Nature lovers have plenty of choices when it comes to outdoor activities in Montgomery County. Black Rock Sanctuary is one of our Montgomery County personal lawyers favorite places to enjoy the natural beauty of this area. This 119-acre nature preserve features wetlands, woodlands, and meadows, and is dedicated to preserving the habitats of wildlife in the area. It’s also open to the public and a popular spot for birders, hikers, photographs, and other nature enthusiasts. This site used to be an industrial silt basin, but has since been converted into a wetland habitat which supports waterfowl.

Bird Watching

The skies above Black Rock form an air highway for birds that migrate up and down the East Coast. The wetlands here also attract waterfowl and provide sustenance for other plants and animals. This makes Black Rock an excellent place for anyone looking to view some indigenous bird species in the air and in their natural habitats.

Keeping Black Rock Sanctuary Green

Black Rock Sanctuary emphasizes environmental health and institutes several measures to keep their facilities “green”, including:

  • Sustainable site principles, such as topsoil retention
  • Natural landscaping principles (e.g. native plants, meadows, etc.)
  • Helping people connect with and appreciate nature
  • Managing stormwater in a natural way by following Best Management Practices
  • Conserve energy and integrate green design and construction methods (such as using recycled materials)


There are two main hiking/walking trails at Black Rock Sanctuary

The Meadow Trail is a 0.99-mile trail which features views of expansive meadows, thick forest, and seasonal ponds. Near the trailhead, you can find an observation binocular area. This area is also close to parking lots and restrooms.

The Interpretive Trail is ADA-accessible and offers many educational opportunities, including seven interactive stations which explain how different parts of the ecosystem work. Depending on when you visit here, you can view a variety of natural habitats based on the current season. The wetlands here provide habitats for mammals, reptiles, amphibians, and migratory birds. Stations here include:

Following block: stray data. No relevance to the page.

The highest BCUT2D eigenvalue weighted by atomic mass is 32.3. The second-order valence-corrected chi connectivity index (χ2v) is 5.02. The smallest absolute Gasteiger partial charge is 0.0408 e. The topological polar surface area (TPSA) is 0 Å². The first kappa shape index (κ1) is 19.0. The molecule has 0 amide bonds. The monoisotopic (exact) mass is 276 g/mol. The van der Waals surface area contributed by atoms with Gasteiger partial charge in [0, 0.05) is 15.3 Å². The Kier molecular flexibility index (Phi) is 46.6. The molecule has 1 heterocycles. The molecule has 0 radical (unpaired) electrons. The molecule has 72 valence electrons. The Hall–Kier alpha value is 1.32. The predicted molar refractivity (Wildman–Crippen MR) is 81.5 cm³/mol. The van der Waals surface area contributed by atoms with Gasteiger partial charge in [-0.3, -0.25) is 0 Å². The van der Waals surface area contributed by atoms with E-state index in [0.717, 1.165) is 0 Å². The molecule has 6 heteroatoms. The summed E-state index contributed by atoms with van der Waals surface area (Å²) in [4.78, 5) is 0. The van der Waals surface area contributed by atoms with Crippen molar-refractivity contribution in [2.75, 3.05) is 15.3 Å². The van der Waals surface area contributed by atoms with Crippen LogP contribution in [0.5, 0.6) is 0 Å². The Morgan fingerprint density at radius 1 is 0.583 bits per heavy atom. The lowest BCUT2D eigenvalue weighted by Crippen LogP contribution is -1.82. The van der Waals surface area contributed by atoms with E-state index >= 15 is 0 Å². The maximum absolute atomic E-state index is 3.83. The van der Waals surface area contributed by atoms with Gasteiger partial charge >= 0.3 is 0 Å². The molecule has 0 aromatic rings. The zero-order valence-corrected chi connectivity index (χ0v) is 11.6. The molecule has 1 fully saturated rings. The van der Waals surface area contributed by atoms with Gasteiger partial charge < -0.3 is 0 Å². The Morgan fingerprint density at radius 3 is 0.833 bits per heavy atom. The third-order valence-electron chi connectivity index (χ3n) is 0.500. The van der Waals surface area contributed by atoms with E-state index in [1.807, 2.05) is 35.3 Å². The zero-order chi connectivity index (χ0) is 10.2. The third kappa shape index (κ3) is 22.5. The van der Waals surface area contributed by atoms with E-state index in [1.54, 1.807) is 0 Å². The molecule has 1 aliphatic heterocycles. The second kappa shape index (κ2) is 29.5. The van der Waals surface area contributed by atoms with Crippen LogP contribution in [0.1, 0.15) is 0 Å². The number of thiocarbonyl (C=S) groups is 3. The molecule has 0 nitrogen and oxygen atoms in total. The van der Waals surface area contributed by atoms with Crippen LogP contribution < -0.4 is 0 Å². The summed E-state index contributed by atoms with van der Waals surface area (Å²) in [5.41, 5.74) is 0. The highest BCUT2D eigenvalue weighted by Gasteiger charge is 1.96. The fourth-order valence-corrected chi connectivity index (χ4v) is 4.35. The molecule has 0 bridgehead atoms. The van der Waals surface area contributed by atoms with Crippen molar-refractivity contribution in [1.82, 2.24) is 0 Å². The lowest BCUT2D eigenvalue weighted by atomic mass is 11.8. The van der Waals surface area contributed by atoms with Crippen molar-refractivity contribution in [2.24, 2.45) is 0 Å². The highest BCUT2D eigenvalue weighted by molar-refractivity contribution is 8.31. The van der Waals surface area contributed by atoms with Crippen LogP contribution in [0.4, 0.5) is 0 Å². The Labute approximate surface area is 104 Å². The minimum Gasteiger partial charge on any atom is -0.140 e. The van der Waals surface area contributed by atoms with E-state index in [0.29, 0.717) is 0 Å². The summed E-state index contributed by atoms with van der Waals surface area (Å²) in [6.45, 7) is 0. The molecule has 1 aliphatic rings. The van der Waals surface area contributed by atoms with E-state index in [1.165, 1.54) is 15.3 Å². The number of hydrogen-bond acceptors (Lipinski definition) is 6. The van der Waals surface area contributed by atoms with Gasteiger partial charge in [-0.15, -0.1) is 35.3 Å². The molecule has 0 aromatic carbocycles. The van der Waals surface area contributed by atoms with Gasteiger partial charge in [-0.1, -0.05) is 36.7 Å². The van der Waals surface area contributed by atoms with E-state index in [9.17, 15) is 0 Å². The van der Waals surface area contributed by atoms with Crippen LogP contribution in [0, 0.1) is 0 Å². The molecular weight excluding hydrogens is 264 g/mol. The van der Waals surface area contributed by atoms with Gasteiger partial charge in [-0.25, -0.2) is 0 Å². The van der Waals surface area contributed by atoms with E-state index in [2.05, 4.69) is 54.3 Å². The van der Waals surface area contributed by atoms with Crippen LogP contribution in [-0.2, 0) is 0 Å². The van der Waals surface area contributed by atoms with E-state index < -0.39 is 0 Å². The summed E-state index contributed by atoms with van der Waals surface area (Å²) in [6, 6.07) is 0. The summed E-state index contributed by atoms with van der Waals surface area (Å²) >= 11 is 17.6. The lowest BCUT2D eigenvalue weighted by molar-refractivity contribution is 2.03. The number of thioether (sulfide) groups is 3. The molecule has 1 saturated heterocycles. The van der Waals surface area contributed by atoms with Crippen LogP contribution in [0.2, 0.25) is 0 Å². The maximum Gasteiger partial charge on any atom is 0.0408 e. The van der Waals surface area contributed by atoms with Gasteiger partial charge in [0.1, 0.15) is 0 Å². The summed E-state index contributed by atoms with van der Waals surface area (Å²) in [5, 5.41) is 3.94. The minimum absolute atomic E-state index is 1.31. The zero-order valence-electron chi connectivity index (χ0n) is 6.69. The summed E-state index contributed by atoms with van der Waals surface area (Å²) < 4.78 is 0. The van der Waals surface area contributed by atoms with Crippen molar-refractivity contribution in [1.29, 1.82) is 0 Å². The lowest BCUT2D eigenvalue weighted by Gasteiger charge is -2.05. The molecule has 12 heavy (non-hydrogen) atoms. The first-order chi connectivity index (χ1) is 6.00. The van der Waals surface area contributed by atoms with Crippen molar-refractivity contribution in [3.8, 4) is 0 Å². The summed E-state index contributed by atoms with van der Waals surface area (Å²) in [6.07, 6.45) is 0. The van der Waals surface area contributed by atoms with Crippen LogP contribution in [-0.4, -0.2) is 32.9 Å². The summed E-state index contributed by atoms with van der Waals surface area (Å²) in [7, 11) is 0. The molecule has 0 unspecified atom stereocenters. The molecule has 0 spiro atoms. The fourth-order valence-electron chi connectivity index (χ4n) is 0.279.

• Station A: Introduction – Includes general info, a site timeline, and suggestions for your experience.
  • Station B: Habitat World – Learn how to identify different parts of a habitat, how habitats are formed and named, and how you can convert your own backyard into a habitat for wildlife.
  • Station C: Geo World – Learn about the three major types of rocks and how you can identify them in the wild, along with a lesson on the Black Rock region’s geological history. You can also examine the shale from this area.
  • Station D: Amphibian World – Learn all about the amphibians that call these wetlands home including their lifecycle and how this cycle relates to the changing of seasons.
  • Station E: Plant World – In this station, you can see how plants produce food and how wildlife uses plants for shelter. You can match different plants with their proper ecosystems, animal habitats, and whether they exist on river edges or ponds.
  • Station F: Bird World – Learn how to match birds from the same family based on characteristics in their feet and beaks. You can also learn how birds use their feet for movement, and the types of food they eat based on their beak type.